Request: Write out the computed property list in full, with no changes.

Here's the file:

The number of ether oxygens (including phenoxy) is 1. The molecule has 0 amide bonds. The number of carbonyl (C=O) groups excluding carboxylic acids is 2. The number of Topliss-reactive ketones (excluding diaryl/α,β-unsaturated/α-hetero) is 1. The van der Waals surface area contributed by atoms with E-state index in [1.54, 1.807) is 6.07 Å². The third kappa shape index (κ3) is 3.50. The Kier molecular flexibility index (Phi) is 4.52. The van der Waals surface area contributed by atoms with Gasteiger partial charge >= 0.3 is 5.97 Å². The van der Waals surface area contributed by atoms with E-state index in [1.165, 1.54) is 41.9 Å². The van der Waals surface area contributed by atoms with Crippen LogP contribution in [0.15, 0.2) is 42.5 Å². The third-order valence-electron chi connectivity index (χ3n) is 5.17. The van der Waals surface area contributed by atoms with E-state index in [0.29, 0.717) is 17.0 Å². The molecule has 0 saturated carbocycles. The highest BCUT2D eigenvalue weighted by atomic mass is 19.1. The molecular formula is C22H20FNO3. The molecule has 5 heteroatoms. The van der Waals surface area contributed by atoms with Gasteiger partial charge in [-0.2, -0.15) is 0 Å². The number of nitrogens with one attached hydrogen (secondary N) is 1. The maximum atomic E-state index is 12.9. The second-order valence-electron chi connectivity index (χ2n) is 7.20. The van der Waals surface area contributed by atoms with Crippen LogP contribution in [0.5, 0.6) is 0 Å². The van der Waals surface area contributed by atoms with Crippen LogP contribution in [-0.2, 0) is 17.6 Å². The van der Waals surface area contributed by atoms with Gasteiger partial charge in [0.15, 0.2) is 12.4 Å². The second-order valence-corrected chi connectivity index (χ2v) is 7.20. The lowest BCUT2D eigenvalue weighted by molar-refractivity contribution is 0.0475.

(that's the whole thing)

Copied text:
The number of ether oxygens (including phenoxy) is 1. The molecule has 0 amide bonds. The number of carbonyl (C=O) groups excluding carboxylic acids is 2. The number of Topliss-reactive ketones (excluding diaryl/α,β-unsaturated/α-hetero) is 1. The van der Waals surface area contributed by atoms with E-state index in [1.54, 1.807) is 6.07 Å². The third kappa shape index (κ3) is 3.50. The Kier molecular flexibility index (Phi) is 4.52. The van der Waals surface area contributed by atoms with Gasteiger partial charge >= 0.3 is 5.97 Å². The van der Waals surface area contributed by atoms with E-state index in [1.165, 1.54) is 41.9 Å². The van der Waals surface area contributed by atoms with Crippen LogP contribution in [0.15, 0.2) is 42.5 Å². The third-order valence-electron chi connectivity index (χ3n) is 5.17. The van der Waals surface area contributed by atoms with E-state index in [0.29, 0.717) is 17.0 Å². The molecule has 0 saturated carbocycles. The highest BCUT2D eigenvalue weighted by atomic mass is 19.1. The molecular formula is C22H20FNO3. The molecule has 5 heteroatoms. The van der Waals surface area contributed by atoms with Gasteiger partial charge in [-0.2, -0.15) is 0 Å². The number of nitrogens with one attached hydrogen (secondary N) is 1. The maximum atomic E-state index is 12.9. The second-order valence-electron chi connectivity index (χ2n) is 7.20. The van der Waals surface area contributed by atoms with Crippen LogP contribution in [0.5, 0.6) is 0 Å². The van der Waals surface area contributed by atoms with Crippen LogP contribution in [-0.2, 0) is 17.6 Å². The van der Waals surface area contributed by atoms with Gasteiger partial charge in [0.15, 0.2) is 12.4 Å². The second-order valence-corrected chi connectivity index (χ2v) is 7.20. The lowest BCUT2D eigenvalue weighted by molar-refractivity contribution is 0.0475.